In the Spring of 2006, I decided — I don’t remember how — to walk in the footsteps of Mahatma Gandhi from Ahmedabad, Gujarat to the ocean at Dandi. It was a walk he did in 1930 to protest the British tax on salt. In completing his pilgrimage and making salt at the ocean, Gandhi initiated the biggest civil disobedience campaign the world has ever remembered, leading eventually to the political independence of India in 1947.
I wanted to see what was left of Gandhi’s ideas, footprints, culture in the Indian countryside, and took to walking in his footsteps as the most honest and direct means of understanding this great and complicated human.
I carried no money, and only asked humans for water. Everything else — including food and shelter — came from otherworldly intuition. Somewhere along the way, I decided I should take care to make my handwriting legible (at least to myself) in case the entries were worth reading. By the end of the 26-day trip, I figure it could be a nice thing to share.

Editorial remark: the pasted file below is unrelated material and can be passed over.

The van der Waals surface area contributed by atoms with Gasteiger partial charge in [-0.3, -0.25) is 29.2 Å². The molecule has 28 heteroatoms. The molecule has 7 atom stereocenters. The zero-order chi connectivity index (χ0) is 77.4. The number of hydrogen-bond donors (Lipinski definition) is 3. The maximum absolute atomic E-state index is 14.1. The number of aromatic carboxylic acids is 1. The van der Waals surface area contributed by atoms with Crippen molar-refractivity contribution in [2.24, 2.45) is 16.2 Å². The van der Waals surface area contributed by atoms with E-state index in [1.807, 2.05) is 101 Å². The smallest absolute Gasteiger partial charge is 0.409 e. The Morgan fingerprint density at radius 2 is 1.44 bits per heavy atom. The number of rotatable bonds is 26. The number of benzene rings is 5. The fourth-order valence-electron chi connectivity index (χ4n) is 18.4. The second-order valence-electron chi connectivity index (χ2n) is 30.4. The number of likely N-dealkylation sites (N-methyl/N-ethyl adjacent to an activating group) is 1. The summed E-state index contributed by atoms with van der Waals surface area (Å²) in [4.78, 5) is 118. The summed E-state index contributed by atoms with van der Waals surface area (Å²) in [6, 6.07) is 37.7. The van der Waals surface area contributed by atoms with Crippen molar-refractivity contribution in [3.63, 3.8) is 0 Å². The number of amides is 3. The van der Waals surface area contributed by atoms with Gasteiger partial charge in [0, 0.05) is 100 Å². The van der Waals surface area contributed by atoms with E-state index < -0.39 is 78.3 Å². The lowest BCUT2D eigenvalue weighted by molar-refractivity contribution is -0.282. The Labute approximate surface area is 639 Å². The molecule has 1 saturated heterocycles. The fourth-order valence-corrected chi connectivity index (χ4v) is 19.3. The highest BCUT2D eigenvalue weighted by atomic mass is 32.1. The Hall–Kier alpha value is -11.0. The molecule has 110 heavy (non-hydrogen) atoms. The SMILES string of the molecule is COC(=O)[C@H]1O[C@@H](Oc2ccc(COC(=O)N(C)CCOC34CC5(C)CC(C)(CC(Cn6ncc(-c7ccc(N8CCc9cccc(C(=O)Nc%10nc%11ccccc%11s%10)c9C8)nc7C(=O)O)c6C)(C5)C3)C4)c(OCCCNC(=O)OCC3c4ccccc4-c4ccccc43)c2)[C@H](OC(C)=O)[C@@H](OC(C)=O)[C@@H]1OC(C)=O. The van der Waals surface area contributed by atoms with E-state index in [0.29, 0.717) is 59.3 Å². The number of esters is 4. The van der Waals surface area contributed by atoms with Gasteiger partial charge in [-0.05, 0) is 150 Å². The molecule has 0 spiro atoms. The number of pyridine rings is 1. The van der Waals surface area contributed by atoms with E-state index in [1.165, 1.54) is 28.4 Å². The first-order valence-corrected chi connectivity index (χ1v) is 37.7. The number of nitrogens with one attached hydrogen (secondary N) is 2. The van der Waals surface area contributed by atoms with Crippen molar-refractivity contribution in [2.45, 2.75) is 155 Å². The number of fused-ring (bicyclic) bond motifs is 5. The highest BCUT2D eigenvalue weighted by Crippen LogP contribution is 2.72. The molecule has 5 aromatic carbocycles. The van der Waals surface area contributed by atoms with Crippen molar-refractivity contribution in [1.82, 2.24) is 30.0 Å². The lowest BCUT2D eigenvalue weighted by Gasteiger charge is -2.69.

So I carved little blocks of time out of the ensuing two and a half years to type, edit, revise, typeset, design, and print this book. It is 270pp and measures 8.3 x 5.3 x .65 inches. The cover is glossy and the paper is 50% post-consumer recycled. I did the best I could.
Gandhi once said that the most we can do in this life is to “do no harm”. That’s a tall order, but I do hope that the publication of this little books has aided me in focusing on that objective, and whatever human connection that results from it is worth the resources extracted for its production.